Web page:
Sunday, October 28, 2012

What a state I'm in

The bargain I struck with my doctors before starting treatment six weeks ago was that in exchange for an eventual return to health of unknown duration, I would be punished by side-effects of indeterminate intensity. Until a week or so ago, this all seemed like a pretty good deal. Now I’m left to wonder.

In a cancer survivor narrative like mine, this state I’m in is dead air time. It’s like an inadvertent interruption in a broadcast during which there’s no sound. I’m not in a medical crisis, but not quite finished with aggressive treatment either. There’s nothing much I haven’t already said that illuminates my situation. What’s mostly inside my head right now is the background buzz of a brain set on pause.

I have a single infusion of ipi to go. I know pretty much what to expect from its systemic effects on my body. The worst of them is itchy skin, which makes me a little crazy. It can be scratched, however, and at least momentarily relieved. Then there’s my nearly bald head, just recently relieved of its thatch of hair. It leaves our home feeling 10 degrees cooler than it really is. I wear a beanie sometimes just to warm myself up.

What’s most disturbing to me is my loss of appetite, not just for food but for life itself. Never have I felt the need like I do at present to just crawl inside myself and hang out a “Do not disturb” sign. My dry mouth makes all food unpalatable. It’s a hard phenomenon to describe, as you’d think some kind of favorite food would prevail. It doesn’t—I’ve tried them all. No matter what’s on the plate in front of me, I eat two bites and put down the fork.

If not for Ensure, I’d probably be in the hospital with a feeding tube up my nose.

I’m told that my appetite will likely return as the effects of whole-brain radiation gradually subside. I’m hoping some of my initiative will with it. My eagerness for a return to an enhanced quality of life cannot be stated strongly enough. This whole exercise has been about knocking down, if not out, the melanoma that lives within me. The price for this opportunity is what I’m now paying.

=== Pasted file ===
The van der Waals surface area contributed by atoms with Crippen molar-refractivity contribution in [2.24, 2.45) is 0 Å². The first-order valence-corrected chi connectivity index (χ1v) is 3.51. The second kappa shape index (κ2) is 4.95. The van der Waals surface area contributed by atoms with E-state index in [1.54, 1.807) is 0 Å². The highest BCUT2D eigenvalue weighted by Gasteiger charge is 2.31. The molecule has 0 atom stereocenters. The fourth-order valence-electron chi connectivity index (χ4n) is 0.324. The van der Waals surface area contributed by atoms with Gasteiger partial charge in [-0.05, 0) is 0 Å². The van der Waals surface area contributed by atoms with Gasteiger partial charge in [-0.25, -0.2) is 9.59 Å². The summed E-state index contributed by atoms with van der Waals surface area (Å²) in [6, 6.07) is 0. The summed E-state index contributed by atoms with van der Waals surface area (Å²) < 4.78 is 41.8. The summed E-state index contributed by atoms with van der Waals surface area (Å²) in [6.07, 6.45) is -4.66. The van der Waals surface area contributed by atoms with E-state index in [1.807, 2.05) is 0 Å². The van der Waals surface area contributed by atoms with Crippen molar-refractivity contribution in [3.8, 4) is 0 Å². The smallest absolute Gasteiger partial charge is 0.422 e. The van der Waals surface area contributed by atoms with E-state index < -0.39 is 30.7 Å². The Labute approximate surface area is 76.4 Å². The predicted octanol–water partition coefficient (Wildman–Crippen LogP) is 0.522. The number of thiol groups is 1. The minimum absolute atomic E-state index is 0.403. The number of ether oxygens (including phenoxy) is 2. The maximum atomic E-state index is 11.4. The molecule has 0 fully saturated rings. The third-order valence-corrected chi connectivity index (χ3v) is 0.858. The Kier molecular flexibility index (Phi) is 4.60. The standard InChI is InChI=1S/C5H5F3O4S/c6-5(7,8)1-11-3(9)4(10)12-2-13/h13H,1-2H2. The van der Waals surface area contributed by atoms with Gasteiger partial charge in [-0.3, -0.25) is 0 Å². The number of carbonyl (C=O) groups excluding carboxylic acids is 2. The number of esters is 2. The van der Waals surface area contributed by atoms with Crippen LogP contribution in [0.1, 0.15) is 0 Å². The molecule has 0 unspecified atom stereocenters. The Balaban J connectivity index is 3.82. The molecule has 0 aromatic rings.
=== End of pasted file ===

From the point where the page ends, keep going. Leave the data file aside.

Elisa said...

Hi Peter,
I'm glad to be able to read your blog... I've thought of you (& Ellen) several times the past week or two and wondered how/what you were doing. Now I have an idea. I am truly thankful that you are blogging about your experiences and struggles - it really helps to understand and pray.

Steve said...

The end is in sight, Peter. The fact that you're able to write about this, and do it well, is a good sign. Hang in there, things will return to normal. All of your friends and relatives are praying for you. God hears us.

Nancy said...

Peter, you have a whole army of supporters here on the sidelines, praying for you. I pray that the cancer is exorcised from your brain, and that you write about it and share your feelings as well as you do. Hugs and hope to you and Ellen. Nancy

Karen said...

Peter, I am praying for you and Ellen too. God IS teaching you through this experience and through that you also teach us. May HE continue to strengthen you daily.

Cam McCandless said...

Hi Peter,
Stephen and I join the chorus of well-wishers and cheerleaders. Thanks for keeping up the writing. Your writing on bad days puts my writing on good days to shame. I wonder if this period isn't really the hardest. One of my favorite poems, because I remember Mom quoting it, is AA Milne's "Halfway Down" from When We Were Very Young. In its entirety: Halfway down the stairs/Is a stair/Where I sit./There isn't any/Other stair/Quite like/It./I'm not at the bottom,/I'm not at the top;/So this is the stair/Where/I always/Stop./Halfway up the stairs/Isn't up,/And isn't down./It isn't in the nursery,/It isn't in the town./And all sorts of funny thoughts/Run round my head:/"It isn't really/Anywhere!/It's somewhere else/Instead!"